Financial Dependence and Innovation

The following post comes to us from Viral Acharya, Professor of Finance at NYU, and Zhaoxia Xu of the Department of Finance and Risk Engineering at NYU.

While innovation is crucial for businesses to gain strategic advantage over competitors, financing innovation tends to be difficult because of uncertainty and information asymmetry associated with innovative activities (Hall and Lerner (2010)). Firms with innovative opportunities often lack capital. Stock markets can provide various benefits as a source of external capital by reducing asymmetric information, lowering the cost of capital, as well as enabling innovation in firms (Rajan (2012)). Given the increasing dependence of young firms on public equity to finance their R&D (Brown et al. (2009)), understanding the relation between innovation and a firm’s financial dependence is a vital but under-explored research question. In our paper, Financial Dependence and Innovation: The Case of Public versus Private Firms, which was recently made publicly available on SSRN, we fill this gap in the literature by investigating how innovation depends on the access to stock market financing and the need for external capital.

We use a firm’s public listing status to capture the access to stock markets and investigate its impact on innovation. While firms can gain an access to a large pool of low cost capital by trading on exchanges, they also face the pressure from myopic investors to generate short-term profits (Stein (1989)). Therefore, we expect that the effect of public listing on innovation will depend on the trade-off between the benefits and costs associated with listing on stock markets, which vary across firms with different degrees of dependence on external finance.

By analyzing the innovation activities of a large sample of private and public firms between 1994 and 2004, we observe that public firms in external finance dependent (EFD) industries on average have patents of higher quantity, quality, and novelty than their private counterparts, but not public firms in internal finance dependent (IFD) industries. Industries with internal cash flows less (more) than their investments are considered as EFD (IFD) industries.

To understand the differential effects of public listing on innovation of firms in EFD and IFD industries, we explore four factors that may affect the cost-benefit trade-offs associated with being public. First, public listing could relax the financial constraints faced by firms in EFD industries. Consistent with this financing view, we find that firms in more innovation intensive industries with more dependence on external capital are more likely to obtain access to stock market financing.

The observed difference in innovation may also be driven by the variation in firms’ ability to use R&D to generate patents. To explore this second possibility, we test whether public and private firms differ in their innovation efficiency measured as the natural logarithm of one plus the number of patents per dollar R&D investment. We find a higher innovation efficiency for public firms in industries dependent on external finance, but no significant difference for private and public firms in IFD industries.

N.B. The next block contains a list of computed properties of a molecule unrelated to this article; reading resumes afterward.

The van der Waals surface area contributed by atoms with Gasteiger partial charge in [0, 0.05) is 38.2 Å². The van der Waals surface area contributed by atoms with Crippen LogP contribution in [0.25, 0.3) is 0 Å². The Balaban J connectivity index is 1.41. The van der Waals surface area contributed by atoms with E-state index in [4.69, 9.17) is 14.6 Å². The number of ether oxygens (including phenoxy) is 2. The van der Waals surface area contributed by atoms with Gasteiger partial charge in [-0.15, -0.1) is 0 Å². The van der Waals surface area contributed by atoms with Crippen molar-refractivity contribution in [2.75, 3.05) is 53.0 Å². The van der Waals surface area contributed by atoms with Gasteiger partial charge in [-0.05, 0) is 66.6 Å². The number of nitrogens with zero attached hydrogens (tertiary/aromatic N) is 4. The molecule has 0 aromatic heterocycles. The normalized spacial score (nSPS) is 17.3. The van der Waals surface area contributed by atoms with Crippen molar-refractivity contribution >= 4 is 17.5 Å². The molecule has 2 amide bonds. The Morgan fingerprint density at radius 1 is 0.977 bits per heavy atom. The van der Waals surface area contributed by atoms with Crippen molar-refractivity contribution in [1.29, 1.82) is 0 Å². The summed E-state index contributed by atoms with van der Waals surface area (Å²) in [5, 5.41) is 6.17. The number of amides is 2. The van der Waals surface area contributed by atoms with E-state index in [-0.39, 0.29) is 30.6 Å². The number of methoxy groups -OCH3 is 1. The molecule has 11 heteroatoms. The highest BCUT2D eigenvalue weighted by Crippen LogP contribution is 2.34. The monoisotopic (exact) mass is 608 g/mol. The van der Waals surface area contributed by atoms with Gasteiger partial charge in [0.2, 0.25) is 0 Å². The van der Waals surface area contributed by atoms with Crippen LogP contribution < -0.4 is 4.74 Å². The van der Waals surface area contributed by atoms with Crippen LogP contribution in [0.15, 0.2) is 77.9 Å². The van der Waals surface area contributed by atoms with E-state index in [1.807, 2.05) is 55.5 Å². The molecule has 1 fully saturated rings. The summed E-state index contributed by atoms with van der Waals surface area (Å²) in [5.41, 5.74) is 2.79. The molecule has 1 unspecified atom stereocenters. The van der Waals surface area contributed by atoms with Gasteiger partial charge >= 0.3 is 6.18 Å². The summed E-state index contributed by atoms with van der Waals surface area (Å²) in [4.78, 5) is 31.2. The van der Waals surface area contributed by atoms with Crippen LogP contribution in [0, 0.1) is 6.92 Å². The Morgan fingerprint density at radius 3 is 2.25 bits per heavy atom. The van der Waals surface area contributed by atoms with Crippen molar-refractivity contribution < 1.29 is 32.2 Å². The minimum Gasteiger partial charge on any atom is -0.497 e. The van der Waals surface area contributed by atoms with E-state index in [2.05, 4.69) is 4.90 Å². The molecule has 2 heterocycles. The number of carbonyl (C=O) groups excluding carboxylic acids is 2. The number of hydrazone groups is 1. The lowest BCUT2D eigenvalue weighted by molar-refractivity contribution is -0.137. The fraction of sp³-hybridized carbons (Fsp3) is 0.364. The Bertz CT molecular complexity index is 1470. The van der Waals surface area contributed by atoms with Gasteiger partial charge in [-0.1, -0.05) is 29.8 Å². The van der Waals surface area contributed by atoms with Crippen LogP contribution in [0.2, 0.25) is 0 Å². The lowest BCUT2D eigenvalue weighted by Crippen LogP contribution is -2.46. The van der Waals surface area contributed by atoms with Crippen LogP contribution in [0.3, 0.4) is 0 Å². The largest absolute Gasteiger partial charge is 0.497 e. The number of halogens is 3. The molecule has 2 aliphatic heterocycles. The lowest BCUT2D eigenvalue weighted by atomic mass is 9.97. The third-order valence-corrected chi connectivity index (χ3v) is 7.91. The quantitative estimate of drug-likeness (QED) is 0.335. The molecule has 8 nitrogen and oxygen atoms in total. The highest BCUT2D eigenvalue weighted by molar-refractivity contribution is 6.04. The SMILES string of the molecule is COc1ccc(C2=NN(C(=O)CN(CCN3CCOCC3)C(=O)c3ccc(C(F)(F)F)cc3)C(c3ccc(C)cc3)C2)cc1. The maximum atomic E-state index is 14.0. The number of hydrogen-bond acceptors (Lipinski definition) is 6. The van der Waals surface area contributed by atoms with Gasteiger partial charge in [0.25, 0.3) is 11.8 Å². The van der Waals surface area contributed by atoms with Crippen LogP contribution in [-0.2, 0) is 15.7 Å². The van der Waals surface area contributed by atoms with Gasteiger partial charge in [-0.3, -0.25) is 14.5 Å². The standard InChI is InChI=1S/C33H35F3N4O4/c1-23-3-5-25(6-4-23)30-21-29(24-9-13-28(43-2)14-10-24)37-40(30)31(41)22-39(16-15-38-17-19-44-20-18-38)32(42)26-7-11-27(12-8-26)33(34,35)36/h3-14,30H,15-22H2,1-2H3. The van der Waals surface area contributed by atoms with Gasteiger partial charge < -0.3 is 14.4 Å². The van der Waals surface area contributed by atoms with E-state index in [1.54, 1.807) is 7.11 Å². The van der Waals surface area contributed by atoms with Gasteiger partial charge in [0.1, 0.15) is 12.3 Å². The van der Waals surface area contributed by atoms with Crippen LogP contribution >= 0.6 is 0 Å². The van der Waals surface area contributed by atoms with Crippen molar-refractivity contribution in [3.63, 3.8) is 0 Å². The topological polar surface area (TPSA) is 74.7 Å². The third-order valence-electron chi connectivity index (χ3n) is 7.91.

Third, a part of the literature has argued that public firms are prone to agency problems given the separation of ownership and control. Under the pressure of myopic investors, managers have incentives to pursue short-term performance (Stein (1989), Bolton et al. (2006)). In light of the short-termism model, we investigate public firms’ real earnings management activities in relation to their degree of external finance dependence and innovation. We find that more innovative public firms in EFD industries engage less in earnings management through their alteration of their real activities. To the extent that real earnings management represents firms’ myopic behavior, innovative firms with a greater need for external capital appear less likely to boost short-term earnings at the expense of long-term values.

Fourth, the better innovation profile of public firms in EFD industries may be a result of patent acquisitions outside firm boundaries. Recent studies provide evidence that public firms have incentives to purchase patents and new technologies through mergers and acquisitions (Bena and Li (2013), Seru (2013)). Sevilir and Tian (2013) show that acquiring innovation can enhance the innovative output of the acquirers. Since the access to stock markets can provide the capital needed for patent purchase, this acquisition-based explanation is actually consistent with the view that public listing provides financing benefits for innovation.

Overall, our results suggest that financing benefits coupled with innovation efficiency and innovative firms’ lower incentives to behave myopically help to explain the difference in the innovation of public and private firms in EFD industries.

The full paper is available for download here.

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